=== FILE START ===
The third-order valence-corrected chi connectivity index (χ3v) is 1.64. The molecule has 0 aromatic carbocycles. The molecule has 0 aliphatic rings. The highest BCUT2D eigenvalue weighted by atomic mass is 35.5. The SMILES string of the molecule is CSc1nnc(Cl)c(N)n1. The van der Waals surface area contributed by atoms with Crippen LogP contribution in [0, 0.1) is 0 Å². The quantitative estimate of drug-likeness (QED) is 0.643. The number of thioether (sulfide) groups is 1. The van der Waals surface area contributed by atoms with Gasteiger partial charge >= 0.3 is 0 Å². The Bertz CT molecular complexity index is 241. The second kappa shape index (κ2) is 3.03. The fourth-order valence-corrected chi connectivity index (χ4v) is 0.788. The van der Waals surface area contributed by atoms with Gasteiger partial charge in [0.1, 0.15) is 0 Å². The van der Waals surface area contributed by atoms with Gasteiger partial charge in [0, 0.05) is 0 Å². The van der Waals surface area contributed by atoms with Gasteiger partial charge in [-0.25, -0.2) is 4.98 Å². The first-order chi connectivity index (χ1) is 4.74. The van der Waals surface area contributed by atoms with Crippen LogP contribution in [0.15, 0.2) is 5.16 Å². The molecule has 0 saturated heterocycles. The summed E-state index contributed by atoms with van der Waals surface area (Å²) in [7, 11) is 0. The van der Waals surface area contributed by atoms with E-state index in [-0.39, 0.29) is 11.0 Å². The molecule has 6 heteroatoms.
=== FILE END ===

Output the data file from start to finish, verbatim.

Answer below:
The third-order valence-corrected chi connectivity index (χ3v) is 1.64. The molecule has 0 aromatic carbocycles. The molecule has 0 aliphatic rings. The highest BCUT2D eigenvalue weighted by atomic mass is 35.5. The SMILES string of the molecule is CSc1nnc(Cl)c(N)n1. The van der Waals surface area contributed by atoms with Crippen LogP contribution in [0, 0.1) is 0 Å². The quantitative estimate of drug-likeness (QED) is 0.643. The number of thioether (sulfide) groups is 1. The van der Waals surface area contributed by atoms with Gasteiger partial charge >= 0.3 is 0 Å². The Bertz CT molecular complexity index is 241. The second kappa shape index (κ2) is 3.03. The fourth-order valence-corrected chi connectivity index (χ4v) is 0.788. The van der Waals surface area contributed by atoms with Gasteiger partial charge in [0.1, 0.15) is 0 Å². The van der Waals surface area contributed by atoms with Gasteiger partial charge in [0, 0.05) is 0 Å². The van der Waals surface area contributed by atoms with Gasteiger partial charge in [-0.25, -0.2) is 4.98 Å². The first-order chi connectivity index (χ1) is 4.74. The van der Waals surface area contributed by atoms with Crippen LogP contribution in [0.15, 0.2) is 5.16 Å². The molecule has 0 saturated heterocycles. The summed E-state index contributed by atoms with van der Waals surface area (Å²) in [7, 11) is 0. The van der Waals surface area contributed by atoms with E-state index in [-0.39, 0.29) is 11.0 Å². The molecule has 6 heteroatoms.